After decades in one organisation a person might feel they have become institutionalised © Getty Images

This week’s problem

I’m a civil servant and my department is facing a restructure. I think I could be offered voluntary redundancy in the coming months. I have been there for decades and am worried I have become institutionalised. How can I change my mindset to de-institutionalise myself? What steps should I take now to ensure I have a choice, whether it is keeping my career options open or ensuring I will have enough money to live on? Anonymous, 50s

Jonathan’s answer

To be institutionalised is to be considered less able to think and act independently because of having lived for a long time under the rules of one organisation. However, the fact you have asked the question on whether to take voluntary redundancy implies you know and have free will.

Over the past decades, you have amassed valuable experience that you can apply to a wide range of opportunities, and you have contributed greatly to public life. Take the time you have before possible redundancy to both plan your personal budget and start making connections and exploring future options.

Assess which costs can be cut, and what level of rainy-day money you want to keep aside. Before you start your job search, reflect on your whole career, to identify the rich training and experiences you already have; to work for decades in the civil service, your transferable skills will probably include teamwork, resilience, communications, problem solving, and adaptability.

For example, you may be able to bring detailed planning and governance experience to start-ups, schools, or charities, or perhaps to support supply-chain issues, which have become so much more important in the past few months.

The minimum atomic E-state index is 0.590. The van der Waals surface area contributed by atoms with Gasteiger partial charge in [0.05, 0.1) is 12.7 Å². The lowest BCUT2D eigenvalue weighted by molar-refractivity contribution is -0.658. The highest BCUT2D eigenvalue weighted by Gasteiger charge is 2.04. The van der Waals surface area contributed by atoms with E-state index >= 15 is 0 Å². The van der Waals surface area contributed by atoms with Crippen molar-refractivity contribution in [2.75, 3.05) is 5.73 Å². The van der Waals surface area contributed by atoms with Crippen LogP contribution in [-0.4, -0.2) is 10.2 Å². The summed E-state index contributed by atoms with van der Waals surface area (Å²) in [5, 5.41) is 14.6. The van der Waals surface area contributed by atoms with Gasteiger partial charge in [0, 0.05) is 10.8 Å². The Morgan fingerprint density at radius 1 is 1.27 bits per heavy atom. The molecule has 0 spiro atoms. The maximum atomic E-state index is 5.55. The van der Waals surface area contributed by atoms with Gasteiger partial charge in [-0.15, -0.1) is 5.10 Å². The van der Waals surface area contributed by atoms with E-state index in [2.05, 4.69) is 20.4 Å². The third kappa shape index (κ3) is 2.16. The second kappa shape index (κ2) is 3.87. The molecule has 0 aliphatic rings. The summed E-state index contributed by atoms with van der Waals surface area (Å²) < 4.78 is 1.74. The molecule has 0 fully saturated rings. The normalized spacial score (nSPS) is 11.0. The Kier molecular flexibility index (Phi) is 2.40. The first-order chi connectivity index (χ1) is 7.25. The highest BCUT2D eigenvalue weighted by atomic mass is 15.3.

The next broad and challenging question is what directions do you want to go? What do you want to spend the next 10-20 years doing? For some, legacy and contributing to society and public life come to the fore at this stage, and for others it may be the chance to top up the pension fund. You may create a portfolio of activities to address all your ambitions.

Be brave and honest with yourself — if you no longer have to work for political masters and could apply your skills to a cause that you care about, this is your chance. Now, define what you can offer and identify industries and roles that are interesting. You may need to consider if you need additional formal training and contact some of the many people you have worked with in different industries over the decades to gain advice.

Before you leave your current role, you can build your career confidence by addressing your budget, making an inventory of your valuable skills, identifying some dream jobs, and reconnecting with people in different fields of work.

Readers’ advice

Don’t be afraid of change . . . Expand your mind. Enjoy life . . . Forget about a career, give love and support to others. It’s content and meaning that bring happiness. Follow this advice and a wave of ideas will move you into seeing opportunities with enthusiasm. Madrugada

At times redundancy can be a bit like putting your mind through a washing machine on spin cycle . . . Focus on gathering up the advice from the people with front line experience. The reality is that it is tough but can also be transformative. Another engineer

The next problem

I am a mature student studying English and considering a career in journalism. After some research I discovered one can develop a career working on the business side. I had not previously given much thought that news outlets have chief executives and chief operating officers. But where would a graduate even start? Most training schemes appear to be for editorial. Male, 20s

Jonathan Black is director of the Careers Service at the University of Oxford. Every fortnight he answers your questions on personal and career development, and working life. Do you have a question for him? Email dear.jonathan@ft.com

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